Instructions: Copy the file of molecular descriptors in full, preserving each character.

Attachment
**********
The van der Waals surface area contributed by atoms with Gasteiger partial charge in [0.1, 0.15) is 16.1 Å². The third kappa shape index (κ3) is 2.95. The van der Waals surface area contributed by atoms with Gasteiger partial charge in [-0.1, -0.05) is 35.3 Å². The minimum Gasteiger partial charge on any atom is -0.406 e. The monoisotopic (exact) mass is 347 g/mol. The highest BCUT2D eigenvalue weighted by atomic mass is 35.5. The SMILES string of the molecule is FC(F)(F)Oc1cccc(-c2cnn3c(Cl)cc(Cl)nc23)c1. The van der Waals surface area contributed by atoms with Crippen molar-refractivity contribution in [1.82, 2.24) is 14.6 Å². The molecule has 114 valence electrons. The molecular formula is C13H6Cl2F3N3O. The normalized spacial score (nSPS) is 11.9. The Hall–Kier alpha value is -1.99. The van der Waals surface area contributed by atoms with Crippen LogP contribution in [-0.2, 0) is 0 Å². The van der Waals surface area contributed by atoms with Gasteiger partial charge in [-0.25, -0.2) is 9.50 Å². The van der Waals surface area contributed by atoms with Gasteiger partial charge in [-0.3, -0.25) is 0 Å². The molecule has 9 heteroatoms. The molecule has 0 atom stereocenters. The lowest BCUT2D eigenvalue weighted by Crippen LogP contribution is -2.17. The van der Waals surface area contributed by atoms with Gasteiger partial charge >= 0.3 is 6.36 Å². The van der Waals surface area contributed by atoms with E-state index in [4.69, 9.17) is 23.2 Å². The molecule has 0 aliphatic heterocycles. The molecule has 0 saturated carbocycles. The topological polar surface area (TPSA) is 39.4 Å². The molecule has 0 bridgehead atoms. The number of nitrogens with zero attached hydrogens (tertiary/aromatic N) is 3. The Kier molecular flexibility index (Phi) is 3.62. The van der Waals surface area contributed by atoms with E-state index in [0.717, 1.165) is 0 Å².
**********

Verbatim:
The van der Waals surface area contributed by atoms with Gasteiger partial charge in [0.1, 0.15) is 16.1 Å². The third kappa shape index (κ3) is 2.95. The van der Waals surface area contributed by atoms with Gasteiger partial charge in [-0.1, -0.05) is 35.3 Å². The minimum Gasteiger partial charge on any atom is -0.406 e. The monoisotopic (exact) mass is 347 g/mol. The highest BCUT2D eigenvalue weighted by atomic mass is 35.5. The SMILES string of the molecule is FC(F)(F)Oc1cccc(-c2cnn3c(Cl)cc(Cl)nc23)c1. The van der Waals surface area contributed by atoms with Crippen molar-refractivity contribution in [1.82, 2.24) is 14.6 Å². The molecule has 114 valence electrons. The molecular formula is C13H6Cl2F3N3O. The normalized spacial score (nSPS) is 11.9. The Hall–Kier alpha value is -1.99. The van der Waals surface area contributed by atoms with Crippen LogP contribution in [-0.2, 0) is 0 Å². The van der Waals surface area contributed by atoms with Gasteiger partial charge in [-0.25, -0.2) is 9.50 Å². The van der Waals surface area contributed by atoms with Gasteiger partial charge in [-0.3, -0.25) is 0 Å². The molecule has 9 heteroatoms. The molecule has 0 atom stereocenters. The lowest BCUT2D eigenvalue weighted by Crippen LogP contribution is -2.17. The van der Waals surface area contributed by atoms with Gasteiger partial charge >= 0.3 is 6.36 Å². The van der Waals surface area contributed by atoms with E-state index in [4.69, 9.17) is 23.2 Å². The molecule has 0 aliphatic heterocycles. The molecule has 0 saturated carbocycles. The topological polar surface area (TPSA) is 39.4 Å². The molecule has 0 bridgehead atoms. The number of nitrogens with zero attached hydrogens (tertiary/aromatic N) is 3. The Kier molecular flexibility index (Phi) is 3.62. The van der Waals surface area contributed by atoms with E-state index in [0.717, 1.165) is 0 Å².